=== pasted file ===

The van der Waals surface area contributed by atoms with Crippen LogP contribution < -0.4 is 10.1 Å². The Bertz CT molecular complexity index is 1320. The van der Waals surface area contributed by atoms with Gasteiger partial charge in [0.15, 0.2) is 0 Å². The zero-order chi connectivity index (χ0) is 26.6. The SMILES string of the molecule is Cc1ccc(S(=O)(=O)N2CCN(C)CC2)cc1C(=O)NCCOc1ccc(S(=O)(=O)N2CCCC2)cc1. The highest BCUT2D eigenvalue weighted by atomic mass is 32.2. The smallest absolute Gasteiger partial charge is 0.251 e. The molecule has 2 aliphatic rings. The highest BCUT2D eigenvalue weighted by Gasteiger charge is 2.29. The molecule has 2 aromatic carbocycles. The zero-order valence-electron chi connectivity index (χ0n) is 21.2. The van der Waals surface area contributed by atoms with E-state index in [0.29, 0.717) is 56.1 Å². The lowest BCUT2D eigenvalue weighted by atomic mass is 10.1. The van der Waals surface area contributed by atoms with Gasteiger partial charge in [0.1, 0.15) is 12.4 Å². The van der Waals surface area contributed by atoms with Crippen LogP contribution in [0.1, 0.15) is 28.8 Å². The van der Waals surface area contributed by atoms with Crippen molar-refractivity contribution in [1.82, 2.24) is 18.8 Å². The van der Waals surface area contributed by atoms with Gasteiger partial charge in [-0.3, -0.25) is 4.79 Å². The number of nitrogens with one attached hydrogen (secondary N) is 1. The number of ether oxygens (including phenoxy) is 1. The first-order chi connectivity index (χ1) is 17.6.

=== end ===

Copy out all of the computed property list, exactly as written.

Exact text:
The van der Waals surface area contributed by atoms with Crippen LogP contribution < -0.4 is 10.1 Å². The Bertz CT molecular complexity index is 1320. The van der Waals surface area contributed by atoms with Gasteiger partial charge in [0.15, 0.2) is 0 Å². The zero-order chi connectivity index (χ0) is 26.6. The SMILES string of the molecule is Cc1ccc(S(=O)(=O)N2CCN(C)CC2)cc1C(=O)NCCOc1ccc(S(=O)(=O)N2CCCC2)cc1. The highest BCUT2D eigenvalue weighted by atomic mass is 32.2. The smallest absolute Gasteiger partial charge is 0.251 e. The molecule has 2 aliphatic rings. The highest BCUT2D eigenvalue weighted by Gasteiger charge is 2.29. The molecule has 2 aromatic carbocycles. The zero-order valence-electron chi connectivity index (χ0n) is 21.2. The van der Waals surface area contributed by atoms with E-state index in [0.29, 0.717) is 56.1 Å². The lowest BCUT2D eigenvalue weighted by atomic mass is 10.1. The van der Waals surface area contributed by atoms with Gasteiger partial charge in [0.1, 0.15) is 12.4 Å². The van der Waals surface area contributed by atoms with Crippen LogP contribution in [0.1, 0.15) is 28.8 Å². The van der Waals surface area contributed by atoms with Crippen molar-refractivity contribution in [1.82, 2.24) is 18.8 Å². The van der Waals surface area contributed by atoms with Gasteiger partial charge in [-0.3, -0.25) is 4.79 Å². The number of nitrogens with one attached hydrogen (secondary N) is 1. The number of ether oxygens (including phenoxy) is 1. The first-order chi connectivity index (χ1) is 17.6.